Standardized Tests Do Not Predict Intelligence

Standardized Tests Do Not Predict Intelligence

Hanan Negash, Journalist

Standardized tests are supposed to be a general measure of intelligence, however, intelligence shouldn’t be measured by how you score on a test. Intelligence should be measured by how a person is able to solve real-world problems and the skills they have. 

There are many factors that can impact a student’s test score negatively:  stress, lack of language skills, test anxiety and lack of motivation. Additionally, standardized tests do not test every field of education or a field a student is best at, which makes the test inaccurate.

Every year when a student takes a standardized test like the SAT or ACT there is hardly any improvement from the past year. Prior to standardized tests, teachers bury their students with homework, and information to study that will appear on the test; which most of the time is completely different. Students end up studying for hours and still fail on the test. If a student studies for hours a week before a standardized test, their scores would be low because they wouldn’t remember what they studied a week ago. Also, students know they’ll hardly ever use what they learned from the test in real-life scenarios, therefore students lack the motivation to even try. 

There are many reasons why a student’s performance is low, the biggest being anxiety and stress. Students with anxiety might have a problem with answering the test, not because they don’t know the answer to the test but because they aren’t comfortable sharing what they have learned. When a student is under a lot of stress, they cannot perform their best. “Standardized tests are based on your knowledge of math, science, history, and English. Intelligence is more of the way you internet with your brain using high-end skills that these tests don’t show. If a student was tested on English, this just shows how well they can comprehend what they are reading, it isn’t showing how they can take this reading and connect it with real-life issues. Intelligence is more of your brain and the world around you.” Fahamo Ali, a south high school student, exclaimed.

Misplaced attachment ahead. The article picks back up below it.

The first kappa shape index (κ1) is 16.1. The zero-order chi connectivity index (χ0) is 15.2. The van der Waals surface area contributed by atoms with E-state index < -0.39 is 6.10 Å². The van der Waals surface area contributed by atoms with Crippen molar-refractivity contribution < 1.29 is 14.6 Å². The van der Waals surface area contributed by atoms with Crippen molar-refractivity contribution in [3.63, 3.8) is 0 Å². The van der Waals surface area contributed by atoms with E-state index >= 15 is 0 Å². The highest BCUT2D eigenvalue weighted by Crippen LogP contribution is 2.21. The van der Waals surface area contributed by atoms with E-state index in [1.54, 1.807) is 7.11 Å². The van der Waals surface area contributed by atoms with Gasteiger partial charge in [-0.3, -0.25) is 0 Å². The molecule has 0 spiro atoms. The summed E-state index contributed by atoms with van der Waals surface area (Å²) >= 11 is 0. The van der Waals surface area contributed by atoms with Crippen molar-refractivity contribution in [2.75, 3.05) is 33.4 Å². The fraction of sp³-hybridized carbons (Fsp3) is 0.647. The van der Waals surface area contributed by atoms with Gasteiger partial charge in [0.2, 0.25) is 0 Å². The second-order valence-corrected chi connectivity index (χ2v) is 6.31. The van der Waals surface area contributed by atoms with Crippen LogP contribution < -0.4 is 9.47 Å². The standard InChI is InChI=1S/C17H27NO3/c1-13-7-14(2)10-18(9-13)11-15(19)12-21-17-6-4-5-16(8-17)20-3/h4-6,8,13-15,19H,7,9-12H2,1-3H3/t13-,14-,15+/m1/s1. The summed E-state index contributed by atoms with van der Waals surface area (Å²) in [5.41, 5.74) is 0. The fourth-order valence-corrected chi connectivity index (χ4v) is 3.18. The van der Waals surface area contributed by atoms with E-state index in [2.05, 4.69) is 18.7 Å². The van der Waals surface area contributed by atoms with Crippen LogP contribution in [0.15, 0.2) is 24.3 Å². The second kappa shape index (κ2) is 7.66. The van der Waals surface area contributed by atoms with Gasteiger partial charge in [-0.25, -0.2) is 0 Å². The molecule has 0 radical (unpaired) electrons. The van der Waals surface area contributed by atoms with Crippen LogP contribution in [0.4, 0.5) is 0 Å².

Standardized tests are all the same for English and non-english speaking. This makes it hard for non-english speaking students to perform well on the test. “Standardized tests cannot measure intelligence effectively if the student does not understand questions because of a language barrier.” Commented Sofia Ershova, journalist, in The Standbox News. To make the standardized test more accurate; non-english speaking students should have a different test that they can understand. 

Every student is different, with their own skill. Therefore, not every student will excel at the same exact text. Every student is an individual and can’t be treated as a whole. A standardized test cannot accurately measure the intelligence and performance of a student.